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A Poignant PBS Segment: Jerri Clark Describes Her Family’s Struggle To Get Help For Son With His Mental Illness.

(1-14-19) Jerri Niebaum Clark has told her family’s story in a powerful segment on PBS News Hour.

She documents just how difficult it is for a family to get help when signs of mental illness emerge.

I believe personal stories are the most effective way for us to educate the public and our elected leaders – especially if they are told as poignantly as Jerri does.

People are dying. Others – whose only crime is that they got sick – are inappropriately locked inside our jails and prisons.

You are an inspiration Jerri!

This is not the first time she has spoken out. Jerri is the founder of MOMI – Mothers of the Mentally Ill. She is an inspiring example of how one person is making a difference.

Thank you Jerri for your courage and thanks to your son, Calvin, for allowing you to share his story.

Jerri received so many requests for help after the segment aired that she posted a follow up blog that contains smart advice.

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When Did It Become Acceptable For Americans With Mental Illnesses To Freeze To Death?

(1-11-19) From My Files Friday: Whenever forecasters predict snow, I think about those who are homeless, psychotic and abandoned. Stories about hypothermia deaths always anger me, but few did as much as this death that I first noted in 2010. Are any of us naive enough to believe that such preventible tragedies will not happen again this winter in the most prosperous nation in the world?


The residents of Morrisville, Pa., got an insider look at our troubled mental health care system. Paulette Wilkie, a homeless woman with a long history of schizophrenia, was found dead from exposure. The 56 year-old woman’s  body was discovered behind Ben’s Deli, a sandwich shop that she frequented.

Temperatures the night before had dropped into the mid 20s. But that was not cold enough to trigger the county’s emergency homeless plan. Temperatures must sink to 20 degrees or below for two consecutive days before teams can be dispatched to try to persuade homeless persons to come indoors.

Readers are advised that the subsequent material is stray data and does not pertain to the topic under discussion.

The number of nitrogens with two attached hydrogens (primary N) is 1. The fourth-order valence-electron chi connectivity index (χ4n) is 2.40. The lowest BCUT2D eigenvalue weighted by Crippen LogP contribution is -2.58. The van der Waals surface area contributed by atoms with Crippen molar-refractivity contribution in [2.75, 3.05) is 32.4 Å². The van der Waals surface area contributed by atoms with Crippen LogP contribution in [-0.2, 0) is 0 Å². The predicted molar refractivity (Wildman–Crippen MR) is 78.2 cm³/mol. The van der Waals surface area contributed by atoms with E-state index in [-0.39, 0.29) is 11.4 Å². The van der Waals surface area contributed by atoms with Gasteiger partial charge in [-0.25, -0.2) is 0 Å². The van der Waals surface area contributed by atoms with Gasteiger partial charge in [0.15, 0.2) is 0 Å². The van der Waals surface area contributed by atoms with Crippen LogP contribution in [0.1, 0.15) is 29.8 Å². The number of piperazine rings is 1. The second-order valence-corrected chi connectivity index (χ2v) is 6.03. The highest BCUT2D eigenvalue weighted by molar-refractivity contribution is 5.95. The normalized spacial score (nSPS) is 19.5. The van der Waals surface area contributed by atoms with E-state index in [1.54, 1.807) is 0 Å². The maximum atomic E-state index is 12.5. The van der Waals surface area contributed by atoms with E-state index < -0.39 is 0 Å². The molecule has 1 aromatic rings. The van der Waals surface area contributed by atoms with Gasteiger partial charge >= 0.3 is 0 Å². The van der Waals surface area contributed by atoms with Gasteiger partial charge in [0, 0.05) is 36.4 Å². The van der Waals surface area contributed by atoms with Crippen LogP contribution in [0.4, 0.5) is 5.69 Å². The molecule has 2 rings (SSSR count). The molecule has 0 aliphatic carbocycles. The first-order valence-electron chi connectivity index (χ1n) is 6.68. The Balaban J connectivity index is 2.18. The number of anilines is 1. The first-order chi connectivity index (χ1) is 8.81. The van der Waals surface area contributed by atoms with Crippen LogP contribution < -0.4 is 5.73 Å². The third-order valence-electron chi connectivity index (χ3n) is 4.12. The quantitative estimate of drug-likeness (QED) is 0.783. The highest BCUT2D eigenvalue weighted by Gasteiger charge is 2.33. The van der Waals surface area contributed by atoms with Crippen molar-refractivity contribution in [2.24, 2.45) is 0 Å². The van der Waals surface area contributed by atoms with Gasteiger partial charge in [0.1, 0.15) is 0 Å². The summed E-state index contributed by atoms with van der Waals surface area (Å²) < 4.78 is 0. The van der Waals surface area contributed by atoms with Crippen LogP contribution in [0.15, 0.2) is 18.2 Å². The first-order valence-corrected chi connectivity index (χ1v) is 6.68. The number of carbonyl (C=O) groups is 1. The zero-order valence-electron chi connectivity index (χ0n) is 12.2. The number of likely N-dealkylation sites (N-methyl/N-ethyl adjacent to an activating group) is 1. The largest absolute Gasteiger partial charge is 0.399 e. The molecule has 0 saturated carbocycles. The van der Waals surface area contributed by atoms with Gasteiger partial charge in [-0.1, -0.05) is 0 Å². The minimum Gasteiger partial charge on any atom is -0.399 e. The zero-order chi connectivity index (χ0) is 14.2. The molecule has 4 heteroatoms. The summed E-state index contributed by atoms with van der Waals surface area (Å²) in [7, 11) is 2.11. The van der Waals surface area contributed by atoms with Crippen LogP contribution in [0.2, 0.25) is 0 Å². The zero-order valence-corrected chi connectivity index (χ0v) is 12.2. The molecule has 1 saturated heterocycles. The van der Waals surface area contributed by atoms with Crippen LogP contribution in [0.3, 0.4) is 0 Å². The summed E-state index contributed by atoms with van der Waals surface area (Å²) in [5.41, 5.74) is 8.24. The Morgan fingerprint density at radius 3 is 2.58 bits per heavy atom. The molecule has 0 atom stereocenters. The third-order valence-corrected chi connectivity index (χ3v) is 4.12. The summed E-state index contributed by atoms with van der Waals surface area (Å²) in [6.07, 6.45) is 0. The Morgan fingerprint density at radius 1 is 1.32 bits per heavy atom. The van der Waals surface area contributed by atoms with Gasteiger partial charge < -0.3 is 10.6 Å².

Reporter Ben Finley, writing in the Bucks County Courier Timesnoted that people who knew Wilkie said she likely would not have gone into a shelter anyway. The owner of Ben’s Deli said Wilkie refused help from people concerned about her safety and health.

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Jennifer Marshall: THIS IS MY BRAVE Co-Founder Chosen As Washingtonian Of The Year!

(Jennifer Marshall holding photo of This Is My Brave co-founder Anne Marie Ames)

(1-7-18) I’m delighted that Jennifer Marshall, co-founder of This Is My Brave, will be honored this month by Washingtonian Magazine as one of its ten Washingtonians of the Year for achievements during 2018.

This prestigious award recognizes Washington D.C. area residents who are helping improve the lives of those of us who live in the metropolitan area. I first met Jennifer when she and my son, Kevin, were in group therapy together. Jennifer, who has been diagnosed with bipolar disorder, started writing a blog about her experiences as a young mother. Later, she met Anne Marie Ames at a neighborhood party and together, they decided to stage a broadway quality production that spotlighted individuals with mental illnesses sharing their stories through personal readings, songs, and poetry. Their first show in 2013 was sold out and marked the beginning of what today is a fast-growing non-profit that has produced shows across the U.S. and internationally.  Kevin was proud to be an original cast member!

Sadly, Anne Marie died in 2017, which caused a resurgence of Jennifer’s bipolar disorder, but she battled through her grief and depression, and came out determined to launch even more quality This Is My Brave shows and to expand even more deeply into social media platforms to offer hope to others.

Jennifer is a tireless advocate whom I’ve always admired. She epitomizes the power of a single individual to change lives and her community. She’s been featured on the front page of The Washington Post, Bipolar Magazine, and in Oprah’s magazine. And now she has been recognized again for her work. I would strongly urge you to visit This Is My Brave and either contribute to it or learn if you can get a This Is My Brave production in your community.

Congratulations Jennifer. You are an inspiration!

Here is the magazine’s announcement about her selection.